You might say the day is never really done in consumer technology news. Your workday, however, hopefully draws to a close at some point. This is the Daily Roundup on Engadget, a quick peek back at the top headlines for the past 24 hours — all handpicked by the editors here at the site. Click on …

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NVIDIA reveals ‘Gamestream,’ a streaming solution using NVIDIA GPUs

NVIDIA announced Gamestream this morning, an initiative aimed at pairing the company’s GPUs with streaming gaming. Company head Jen-Hsun Huang says the service takes NVIDIA’s GeForce Experience software and pairs it with NVIDIA GPUs to push streaming gaming on not just the company’s Shield handheld, …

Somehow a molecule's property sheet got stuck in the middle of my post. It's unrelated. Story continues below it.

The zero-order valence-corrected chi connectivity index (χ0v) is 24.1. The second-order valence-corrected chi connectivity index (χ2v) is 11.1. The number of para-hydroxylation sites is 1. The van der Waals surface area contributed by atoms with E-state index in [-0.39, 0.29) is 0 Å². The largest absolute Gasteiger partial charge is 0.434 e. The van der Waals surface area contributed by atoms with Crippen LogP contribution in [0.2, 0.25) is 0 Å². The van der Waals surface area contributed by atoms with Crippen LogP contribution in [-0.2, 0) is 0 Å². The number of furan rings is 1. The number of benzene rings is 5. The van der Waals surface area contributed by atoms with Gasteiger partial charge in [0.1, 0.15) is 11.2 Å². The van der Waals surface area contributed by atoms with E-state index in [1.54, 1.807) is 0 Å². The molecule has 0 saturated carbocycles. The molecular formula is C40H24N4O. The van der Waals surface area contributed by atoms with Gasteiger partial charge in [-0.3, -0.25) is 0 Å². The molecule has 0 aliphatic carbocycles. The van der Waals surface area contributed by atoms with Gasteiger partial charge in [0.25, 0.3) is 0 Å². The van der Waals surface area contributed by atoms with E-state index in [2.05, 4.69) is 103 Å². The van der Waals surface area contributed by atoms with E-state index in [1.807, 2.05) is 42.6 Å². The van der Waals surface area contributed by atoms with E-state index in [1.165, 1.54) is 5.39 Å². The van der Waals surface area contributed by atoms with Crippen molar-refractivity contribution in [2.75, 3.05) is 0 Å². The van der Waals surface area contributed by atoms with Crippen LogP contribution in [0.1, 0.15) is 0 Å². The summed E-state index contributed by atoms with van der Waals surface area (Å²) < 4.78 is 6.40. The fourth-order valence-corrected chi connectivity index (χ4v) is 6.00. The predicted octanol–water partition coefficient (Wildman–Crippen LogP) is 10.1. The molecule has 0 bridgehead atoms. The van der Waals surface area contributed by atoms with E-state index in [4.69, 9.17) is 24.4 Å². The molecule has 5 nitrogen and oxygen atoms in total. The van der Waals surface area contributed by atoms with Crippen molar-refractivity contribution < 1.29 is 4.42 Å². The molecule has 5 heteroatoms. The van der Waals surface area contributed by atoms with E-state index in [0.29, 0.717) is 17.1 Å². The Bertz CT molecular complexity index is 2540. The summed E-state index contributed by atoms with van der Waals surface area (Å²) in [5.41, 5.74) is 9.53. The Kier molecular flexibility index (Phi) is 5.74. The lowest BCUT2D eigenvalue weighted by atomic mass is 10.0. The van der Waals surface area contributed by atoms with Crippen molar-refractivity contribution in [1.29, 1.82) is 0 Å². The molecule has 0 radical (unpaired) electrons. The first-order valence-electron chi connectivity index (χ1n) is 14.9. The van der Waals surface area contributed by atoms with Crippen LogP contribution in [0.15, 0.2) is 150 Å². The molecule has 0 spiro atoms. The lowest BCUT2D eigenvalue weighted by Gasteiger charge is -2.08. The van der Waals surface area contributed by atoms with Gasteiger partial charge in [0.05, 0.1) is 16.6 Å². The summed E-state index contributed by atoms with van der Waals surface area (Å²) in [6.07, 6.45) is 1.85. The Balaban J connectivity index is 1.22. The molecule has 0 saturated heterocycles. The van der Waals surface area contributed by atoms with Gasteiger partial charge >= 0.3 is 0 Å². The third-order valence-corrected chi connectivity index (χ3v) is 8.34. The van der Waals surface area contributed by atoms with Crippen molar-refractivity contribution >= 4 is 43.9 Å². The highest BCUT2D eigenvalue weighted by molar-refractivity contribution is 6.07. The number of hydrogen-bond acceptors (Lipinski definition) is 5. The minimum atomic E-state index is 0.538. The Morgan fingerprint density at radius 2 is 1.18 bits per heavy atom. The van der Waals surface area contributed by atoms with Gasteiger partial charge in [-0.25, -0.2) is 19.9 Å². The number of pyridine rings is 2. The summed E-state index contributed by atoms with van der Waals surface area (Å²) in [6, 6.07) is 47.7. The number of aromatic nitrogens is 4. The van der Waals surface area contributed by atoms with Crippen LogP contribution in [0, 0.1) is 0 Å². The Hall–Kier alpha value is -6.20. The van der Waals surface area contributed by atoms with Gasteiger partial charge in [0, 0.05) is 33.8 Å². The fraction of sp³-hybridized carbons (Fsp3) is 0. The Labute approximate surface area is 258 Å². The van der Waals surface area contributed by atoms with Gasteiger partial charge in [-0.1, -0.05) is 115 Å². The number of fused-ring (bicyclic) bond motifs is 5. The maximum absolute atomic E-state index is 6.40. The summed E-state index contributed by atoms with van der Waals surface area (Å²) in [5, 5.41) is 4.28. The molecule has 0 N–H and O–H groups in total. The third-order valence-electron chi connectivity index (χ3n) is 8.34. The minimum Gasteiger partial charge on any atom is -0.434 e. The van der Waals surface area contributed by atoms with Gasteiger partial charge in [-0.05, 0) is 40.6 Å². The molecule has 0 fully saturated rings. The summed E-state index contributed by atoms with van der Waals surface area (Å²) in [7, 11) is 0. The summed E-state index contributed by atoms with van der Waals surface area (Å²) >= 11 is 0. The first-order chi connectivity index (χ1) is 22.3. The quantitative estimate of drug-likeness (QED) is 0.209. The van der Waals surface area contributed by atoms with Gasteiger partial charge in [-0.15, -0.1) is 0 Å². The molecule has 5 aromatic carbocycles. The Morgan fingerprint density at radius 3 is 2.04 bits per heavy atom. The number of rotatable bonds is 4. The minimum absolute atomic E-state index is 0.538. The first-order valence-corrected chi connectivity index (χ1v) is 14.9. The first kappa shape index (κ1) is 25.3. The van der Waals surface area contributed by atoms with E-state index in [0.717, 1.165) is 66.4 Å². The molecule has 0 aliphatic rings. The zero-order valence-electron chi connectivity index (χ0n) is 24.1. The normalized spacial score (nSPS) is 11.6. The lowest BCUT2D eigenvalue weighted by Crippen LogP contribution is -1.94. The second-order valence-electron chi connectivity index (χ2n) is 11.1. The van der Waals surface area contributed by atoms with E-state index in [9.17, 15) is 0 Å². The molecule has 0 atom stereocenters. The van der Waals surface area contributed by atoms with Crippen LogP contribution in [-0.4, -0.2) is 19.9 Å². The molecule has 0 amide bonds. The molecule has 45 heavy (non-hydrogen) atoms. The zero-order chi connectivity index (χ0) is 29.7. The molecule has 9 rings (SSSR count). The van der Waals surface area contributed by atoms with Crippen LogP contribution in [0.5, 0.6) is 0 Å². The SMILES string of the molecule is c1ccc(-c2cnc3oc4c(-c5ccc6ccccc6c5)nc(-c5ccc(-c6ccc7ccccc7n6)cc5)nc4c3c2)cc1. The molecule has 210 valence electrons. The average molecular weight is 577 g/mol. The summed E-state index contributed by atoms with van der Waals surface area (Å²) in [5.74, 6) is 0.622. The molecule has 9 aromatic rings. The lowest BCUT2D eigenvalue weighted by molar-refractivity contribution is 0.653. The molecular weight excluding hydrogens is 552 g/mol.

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MobileBench group aims to improve mobile benchmarking, recruits Samsung but lacks Qualcomm, NVIDIA

Industry group established to simplify and improve mobile device benchmarking, both Qualcomm and NVIDIA absent
It’s called MobileBench: an industry consortium planning to offer “more effective” performance assessments on mobile devices — most likely centered on, but not limited to, Android. Unsurprisingly after recent developments, Samsung joins as a founding member, alongside Broadcom, Huawei, Oppo, and Spreadtrum. While that’s who’s in, who isn’t? Well, both NVIDIA (responsible for the Tegra series of mobile chips) and the increasingly ubiquitous Qualcomm, which makes the Snapdragon mobile processor range. Between them, they power the likes of Microsoft’s Surface series, Amazon’s new Kindle Fire range, not to mention numerous flagship devices from LG, Samsung, Sony and Motorola.